WASHINGTON: Federal Reserve chair Janet Yellen went out of her way on Monday to stress that the US economy appears fundamentally solid.
The job market has rebounded. Consumer spending is picking up along with confidence. Higher home prices have lifted household wealth. Low energy prices have strengthened spending power.
Yet the Fed chair also sent a contrasting message in a speech in Philadelphia: So many uncertainties surround the economy that it’s impossible to sketch any timetable for when the Fed might raise interest rates again.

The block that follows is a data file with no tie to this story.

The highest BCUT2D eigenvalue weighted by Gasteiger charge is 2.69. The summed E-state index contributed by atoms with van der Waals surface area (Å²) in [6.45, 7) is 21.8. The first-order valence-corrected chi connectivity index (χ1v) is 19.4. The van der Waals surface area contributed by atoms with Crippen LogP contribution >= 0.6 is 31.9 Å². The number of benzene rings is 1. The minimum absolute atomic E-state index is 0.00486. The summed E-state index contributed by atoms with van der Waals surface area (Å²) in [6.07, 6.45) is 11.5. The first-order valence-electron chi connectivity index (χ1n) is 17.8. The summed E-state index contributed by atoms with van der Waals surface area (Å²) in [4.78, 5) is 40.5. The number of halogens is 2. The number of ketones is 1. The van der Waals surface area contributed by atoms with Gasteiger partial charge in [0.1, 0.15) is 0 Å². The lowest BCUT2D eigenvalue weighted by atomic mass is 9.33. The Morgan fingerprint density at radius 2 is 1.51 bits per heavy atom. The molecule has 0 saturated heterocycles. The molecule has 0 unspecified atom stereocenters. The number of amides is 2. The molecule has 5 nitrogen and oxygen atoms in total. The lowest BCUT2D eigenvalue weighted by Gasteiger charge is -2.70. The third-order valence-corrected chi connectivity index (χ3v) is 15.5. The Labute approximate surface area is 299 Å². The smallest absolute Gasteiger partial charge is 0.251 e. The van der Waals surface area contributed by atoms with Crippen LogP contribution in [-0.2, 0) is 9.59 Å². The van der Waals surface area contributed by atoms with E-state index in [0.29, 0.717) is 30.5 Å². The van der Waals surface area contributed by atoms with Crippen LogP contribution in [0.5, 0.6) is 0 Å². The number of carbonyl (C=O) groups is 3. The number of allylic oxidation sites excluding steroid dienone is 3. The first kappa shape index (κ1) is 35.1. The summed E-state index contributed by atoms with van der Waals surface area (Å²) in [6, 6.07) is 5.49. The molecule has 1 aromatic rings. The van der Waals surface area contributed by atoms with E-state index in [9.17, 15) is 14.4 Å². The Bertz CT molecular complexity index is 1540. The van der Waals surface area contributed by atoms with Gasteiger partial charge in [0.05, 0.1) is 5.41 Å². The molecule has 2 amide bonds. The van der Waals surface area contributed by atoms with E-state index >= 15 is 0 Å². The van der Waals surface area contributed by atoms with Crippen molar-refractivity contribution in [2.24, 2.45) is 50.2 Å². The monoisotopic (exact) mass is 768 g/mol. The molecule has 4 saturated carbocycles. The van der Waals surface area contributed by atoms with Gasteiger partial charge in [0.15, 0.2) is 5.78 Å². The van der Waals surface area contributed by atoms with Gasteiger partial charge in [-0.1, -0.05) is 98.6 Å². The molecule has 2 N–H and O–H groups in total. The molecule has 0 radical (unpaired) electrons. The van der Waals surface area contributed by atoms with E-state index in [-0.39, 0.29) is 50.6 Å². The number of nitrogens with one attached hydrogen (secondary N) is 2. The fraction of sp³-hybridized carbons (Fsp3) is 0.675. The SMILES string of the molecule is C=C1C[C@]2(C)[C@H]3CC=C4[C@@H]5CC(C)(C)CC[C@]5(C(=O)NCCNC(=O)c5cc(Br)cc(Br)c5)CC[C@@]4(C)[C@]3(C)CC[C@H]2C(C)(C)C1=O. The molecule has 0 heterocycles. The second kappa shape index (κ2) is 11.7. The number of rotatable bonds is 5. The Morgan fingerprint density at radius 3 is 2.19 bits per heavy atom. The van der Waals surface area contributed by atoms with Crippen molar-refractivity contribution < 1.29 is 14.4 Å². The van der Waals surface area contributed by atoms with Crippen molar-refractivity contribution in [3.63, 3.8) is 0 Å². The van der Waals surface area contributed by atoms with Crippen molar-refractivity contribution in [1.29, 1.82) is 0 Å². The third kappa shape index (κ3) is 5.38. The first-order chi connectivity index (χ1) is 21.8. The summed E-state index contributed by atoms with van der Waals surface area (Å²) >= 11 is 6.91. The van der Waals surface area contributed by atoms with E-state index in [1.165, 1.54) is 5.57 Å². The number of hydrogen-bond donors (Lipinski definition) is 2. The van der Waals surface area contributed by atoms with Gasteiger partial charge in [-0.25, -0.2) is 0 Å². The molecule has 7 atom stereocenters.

Thirteen times Yellen mentioned some variation of the word “uncertainty” starting with a question raised by a dismal jobs report the government issued Friday.
“Is the markedly reduced pace of hiring in April and May ,” Yellen asked, “a harbinger of a persistent slowdown in the broader economy?”
She didn’t claim to know the answer. The Fed, she said, “will be wrestling” with that question in the months ahead.
She said a key question is whether US demand can remain strong “amid fairly considerable global bumpiness” and cautioned that there is still cause for concern, particularly from China.